Skip to Content, Navigation, or Footer.
The Daily Cardinal Est. 1892
Tuesday, August 03, 2021
From left: Joe Swanberg and Jake Johnson introduce their newest film collaboration, "Win It All."

From left: Joe Swanberg and Jake Johnson introduce their newest film collaboration, "Win It All."

SXSW 2017: ‘Win It All’ wins over audience

Netflix’s “Win It All," a small-scale film that premiered at SXSW on Saturday, has a simple premise yet a surprisingly large amount of charm. “New Girl's” Jake Johnson plays Ed, a lazy, unmotivated, unfiltered and impulsive man, always indulging his vices. His friend, played by Keegan-Michael Key of “Key and Peele,” repeatedly calls him a loser and he is just that in almost every way. A shady friend asks Ed to look after a duffle bag while he is in prison, warning him not to look inside. Naturally, curiosity wins and he finds, among other items, a large amount of cash. His gambling addiction gets the better of him and he eventually gambles away the money, desperate for a way to earn it back. The film has unexpected twists and turns that maintain engagement from start to finish, rooting for this mess of a man who won’t root for himself.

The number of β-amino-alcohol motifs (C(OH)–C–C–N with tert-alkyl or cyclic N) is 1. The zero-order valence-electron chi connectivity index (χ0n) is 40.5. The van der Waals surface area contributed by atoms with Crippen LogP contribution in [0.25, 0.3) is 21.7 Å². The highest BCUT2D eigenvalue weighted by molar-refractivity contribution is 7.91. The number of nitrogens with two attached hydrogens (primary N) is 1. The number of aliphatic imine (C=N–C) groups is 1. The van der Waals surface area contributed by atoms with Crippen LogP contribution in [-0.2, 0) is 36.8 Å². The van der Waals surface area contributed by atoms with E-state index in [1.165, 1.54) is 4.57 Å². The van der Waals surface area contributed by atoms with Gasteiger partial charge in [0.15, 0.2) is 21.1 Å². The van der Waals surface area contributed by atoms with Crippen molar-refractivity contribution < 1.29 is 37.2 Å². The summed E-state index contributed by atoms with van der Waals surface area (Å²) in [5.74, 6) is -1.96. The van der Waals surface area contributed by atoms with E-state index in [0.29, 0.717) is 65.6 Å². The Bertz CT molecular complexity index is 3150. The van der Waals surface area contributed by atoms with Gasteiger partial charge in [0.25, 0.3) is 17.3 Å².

This is Jake Johnson’s third collaboration with director Joe Swanberg, known for “Drinking Buddies” and the Netflix series, “Easy.” Swanberg has a distinct handcrafted, grassroot style that distinguishes his films from other big budget Hollywood projects. Despite using big film industry actors, his films maintain a sense of humility through low-budget and small crew production with a focus on everyday people, like a new wave Woody Allen. This casual nature to Swanberg’s film style creates intimacy through documentary-style camera movement, jump cuts and close-ups, building a sense of familiarity to these characters. Jake Johnson’s effortless comedic pacing and improvisation pair well with Swanberg’s material. During the Q and A, Johnson and Swanberg mention that this film is their most structured and scripted of their three collaborations. I had mixed thoughts about Swanberg’s “Easy” and was not sure what to expect with this film. Admittedly, the trailer did not quite excite me and I was fully prepared not to enjoy it; however I was pleasantly surprised. The film has a strong heart hidden within the dark comedy that becomes apparent especially at the end. Nothing is better than the close of a film that feels right and leaves a lasting impression to savor.

Support your local paper
Donate Today
The Daily Cardinal has been covering the University and Madison community since 1892. Please consider giving today.
Comments

Popular



Print

Read our print edition on Issuu Read on Issuu


Powered by SNworks Solutions by The State News
All Content © 2021 The Daily Cardinal